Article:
A Finland Swede in Bavaria

Friday, 27 February 2009

Ten suggestions to Dismass Mariki, our mountain guide in Kilimanjaro

I owe Dismass a lot. Without Dismass, my son wouldn't have climbed the Kilimanjaro. More precisely, he wouldn't have made Gillman's point (at 5681 m), as he wanted to interrupt the nightly climb and I myself also wanted to relieve my vomiting son from his apparent pain. By contrast, our mountain guide Dismass clearly recalled my son's determination the previous evening: He wanted to climb the Kili. Period. And as Dismass saw no medical or safety reasons why my puking but strong son wouldn't make it, he sang songs in Swahili, asked his assistant to give my son a massage, and did everything humanly possible to keep him motivated. At the same point in time, I was busy breathing. Climbing. Surviving.

So when Dismass asked for a bit of advice on how to create a website of his own, to support his work as a mountain guide in Kilimanjaro, I had no doubt whether I wanted to help or not.

So here are my tips to Dismass Mariki.

First, Dismass, you don't want "a website". What you want is attention, awareness and interest. So, like I said walking down from Horombo to Marangu yesterday: Forget about "a feedback form". Forget about programming, web design, asking anyone for help on "creating a website".

Second, Dismass, what you want is "a blog"! That's how you create attention, awareness and interest. Through web comments, mainly from your customers, you'll get a lot better word of mouth and credibility than by claiming to have got any grade on a feedback form. And blog hosting sites are readily available, where you don't need to do any programming or web development at all. You just need to name your blog, upload a few pictures, and create contents.

Third, don't forget about the contents. Do write regularly. But that shouldn't be a problem for you, as you possess a wealth of information. You can write about your next (109th, if I am correct) visit to Uhuru Peak. Or about any of the other topics I suggest below.

Fourth, ask someone to take a look at the language of your blog entries. No, I haven't seen your writings, but I do know that many people would do well to get some coaching and inspiration on their usage of written language. It adds to the enjoyment of your readership, and it adds to your credibility.

Fifth, pick a good URL and name for your blog. If you decide to host your blog on, say, blogspot, you could pick "dismass-on-kili.blogspot.com" and "Kilimanjaro Reflections By Dismass the Mountain Guide" as the description.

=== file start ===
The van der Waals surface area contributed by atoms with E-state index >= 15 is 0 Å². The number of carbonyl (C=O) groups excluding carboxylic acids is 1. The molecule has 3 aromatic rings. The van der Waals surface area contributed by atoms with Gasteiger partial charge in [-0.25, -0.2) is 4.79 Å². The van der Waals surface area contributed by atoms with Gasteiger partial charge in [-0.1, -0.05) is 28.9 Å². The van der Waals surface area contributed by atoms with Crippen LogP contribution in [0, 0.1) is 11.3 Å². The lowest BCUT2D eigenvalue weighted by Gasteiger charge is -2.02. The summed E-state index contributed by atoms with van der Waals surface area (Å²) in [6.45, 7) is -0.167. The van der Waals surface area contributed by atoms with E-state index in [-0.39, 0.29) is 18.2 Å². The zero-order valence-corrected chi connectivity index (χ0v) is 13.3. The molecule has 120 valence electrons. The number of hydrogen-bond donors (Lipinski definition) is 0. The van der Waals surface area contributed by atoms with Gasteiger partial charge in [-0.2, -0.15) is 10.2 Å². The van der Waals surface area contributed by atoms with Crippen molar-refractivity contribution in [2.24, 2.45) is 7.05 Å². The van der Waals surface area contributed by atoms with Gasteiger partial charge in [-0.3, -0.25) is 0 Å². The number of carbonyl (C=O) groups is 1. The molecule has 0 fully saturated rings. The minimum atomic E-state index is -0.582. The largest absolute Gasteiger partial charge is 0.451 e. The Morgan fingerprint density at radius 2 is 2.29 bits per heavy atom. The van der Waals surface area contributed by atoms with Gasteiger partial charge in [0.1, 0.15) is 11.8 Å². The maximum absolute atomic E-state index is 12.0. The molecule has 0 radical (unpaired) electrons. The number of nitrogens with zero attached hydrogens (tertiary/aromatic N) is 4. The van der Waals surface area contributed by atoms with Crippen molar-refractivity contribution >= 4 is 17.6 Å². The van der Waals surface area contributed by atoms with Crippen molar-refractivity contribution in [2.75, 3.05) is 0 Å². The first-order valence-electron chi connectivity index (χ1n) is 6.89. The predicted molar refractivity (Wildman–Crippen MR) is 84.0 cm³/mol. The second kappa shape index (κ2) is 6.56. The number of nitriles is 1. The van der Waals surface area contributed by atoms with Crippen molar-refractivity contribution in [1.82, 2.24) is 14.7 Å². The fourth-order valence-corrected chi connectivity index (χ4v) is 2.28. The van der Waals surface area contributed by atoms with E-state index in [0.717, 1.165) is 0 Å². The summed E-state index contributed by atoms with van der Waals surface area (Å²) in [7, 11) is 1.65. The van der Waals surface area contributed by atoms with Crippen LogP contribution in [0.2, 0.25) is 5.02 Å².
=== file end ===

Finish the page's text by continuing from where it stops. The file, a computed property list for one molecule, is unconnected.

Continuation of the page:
Sixth, start writing. Write with pen and paper. Make your thoughts clear. Write more in the beginning. And, as a separate act from the writing, type in the blog entry when you happen to have web access.

Seventh, ask your customers whether you can use their fresh pictures in their blogs. Here are mine for you to use, if you wish. But do ask every single future customer for their pictures.

Eighth, ask your customers to which degree they're OK with being mentioned in your blog entries. Not at all? By first name? Nationality? Gender? Age? Perhaps with full name? 

Ninth, write at least one blog entry per trip up the Kilimanjaro. I'm sure you come up with new things, and it doesn't have to be a long article each time.

Tenth, create a simple business card, with your name and blog address. Hand it out to your customers, ask them to visit your site, and to write a comment or two on what they considered to be the highlight of their trip.

Finally, let me suggest a couple of blog entries I would personally enjoy reading, if you would write them:

  • Ten Words In Swahili

  • How To Pick the Right Route Up Kilimanjaro: Marangu, Rongai or Machame?

  • Tent or hut, what's more comfortable?

  • Do you want to summit, or do you want to chicken out and go to sleep?

  • What clothes do I wear when in Kilimanjaro?

  • An Interview with Dolla O Mpuru, Mountain Cook and Waiter in Kilimanjaro

  • Meet George and my other favourite assistant mountain guides

  • Six Typical Mistakes Made By First-Time Kilimanjaro Climbers

  • Porters: What you can expect from them

  • How To Make Your Porter Happy

  • Five Reasons Why I Enjoy Being a Mountain Guide in Kilimanjaro

Oh, and by the way: If anyone reading this blog would need a mountain guide in Kilimanjaro, here is Dismass's email address: dmariki (at) hotmail .dot. com.


  1. [...] It’s some interesting topic! Observations on life by Kaj Arnö, a native speaker of Bad English and Finland Swedish « Ten suggestions to Dismass Mariki, our mountain guide in Kilimanjaro [...]

  2. Nice writeup! Please consider cloaking or obscuring Dismass' email address, though. Otherwise he soon will receive tons of spam...

  3. Good point @LenZ! Done.

  4. Dismass is amazing! I would love for him to create a blog. My husband and I are dentists and Dismass gave us great advise about how to go about setting up a trip to provide dental care to the children in Tanzania.
    I would never try to climb Kili without Dismass and Jacob our assistant guide!